Children may be receiving mental health services while their parents are in the process of becoming divorced. During a custody dispute, a parent may seek to gain access to a child's mental health records in an effort to establish through the discussions between the child and the child's therapist that the other parent has engaged in inappropriate conduct. Although parents generally have a right to access the mental health records of their children, the New Hampshire Supreme Court ruled that this right is significantly limited when asserted in connection with divorce proceedings and custody disputes.
In the case before the court, the father alleged that the mother had alienated his children from him, and sought access to the records and notes of the children's therapists to obtain supporting evidence for his claim that the mother interfered with his right of visitation. While acknowledging that parents have a constitutional right to raise and care for their children, the court noted that in a custody dispute there is a "distinct possibility" that a parent will not make a decision regarding access to the child's mental health records based on the child's best interests.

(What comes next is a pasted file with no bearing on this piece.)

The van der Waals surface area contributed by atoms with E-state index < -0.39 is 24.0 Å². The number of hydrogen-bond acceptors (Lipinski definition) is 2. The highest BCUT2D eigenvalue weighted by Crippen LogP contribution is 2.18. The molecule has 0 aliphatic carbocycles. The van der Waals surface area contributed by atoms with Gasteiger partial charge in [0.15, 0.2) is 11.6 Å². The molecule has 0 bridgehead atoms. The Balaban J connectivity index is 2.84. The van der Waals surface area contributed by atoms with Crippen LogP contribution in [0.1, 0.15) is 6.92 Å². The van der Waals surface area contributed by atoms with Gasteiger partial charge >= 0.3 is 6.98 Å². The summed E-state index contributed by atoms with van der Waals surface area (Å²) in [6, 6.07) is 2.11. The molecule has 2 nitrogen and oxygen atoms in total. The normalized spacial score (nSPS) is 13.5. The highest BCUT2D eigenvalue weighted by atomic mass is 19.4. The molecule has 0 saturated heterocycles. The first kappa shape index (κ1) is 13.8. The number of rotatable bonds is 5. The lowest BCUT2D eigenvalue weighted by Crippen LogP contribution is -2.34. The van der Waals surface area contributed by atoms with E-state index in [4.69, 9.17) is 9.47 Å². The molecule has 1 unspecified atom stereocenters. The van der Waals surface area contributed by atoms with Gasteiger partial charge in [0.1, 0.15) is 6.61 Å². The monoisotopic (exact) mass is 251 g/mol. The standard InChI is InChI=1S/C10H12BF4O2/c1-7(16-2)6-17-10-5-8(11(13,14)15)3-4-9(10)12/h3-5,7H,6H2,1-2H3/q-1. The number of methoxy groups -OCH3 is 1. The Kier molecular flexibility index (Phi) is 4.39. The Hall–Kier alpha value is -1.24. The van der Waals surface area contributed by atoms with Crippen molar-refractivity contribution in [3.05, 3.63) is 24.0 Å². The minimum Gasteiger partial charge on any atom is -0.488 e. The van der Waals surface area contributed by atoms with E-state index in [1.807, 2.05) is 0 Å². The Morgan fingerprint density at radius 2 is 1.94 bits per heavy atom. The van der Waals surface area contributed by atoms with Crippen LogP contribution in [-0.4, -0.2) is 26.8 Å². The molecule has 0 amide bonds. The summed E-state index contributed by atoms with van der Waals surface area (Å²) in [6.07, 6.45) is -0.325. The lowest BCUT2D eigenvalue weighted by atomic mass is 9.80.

Indeed, the court added, in this context it may be the parents that are the source of the child's distress and allowing parents unfettered access to their children's therapy records may inhibit the child from seeking or succeeding in treatment, and forced disclosure may result in substantial emotional harm to the child. Further, denying a minor the opportunity to at least object to the involuntary disclosure of his or her therapy records in this context is likely to have a negative effect on the minor's relationship with the therapist and taint the child's perception of the fairness of the legal process. …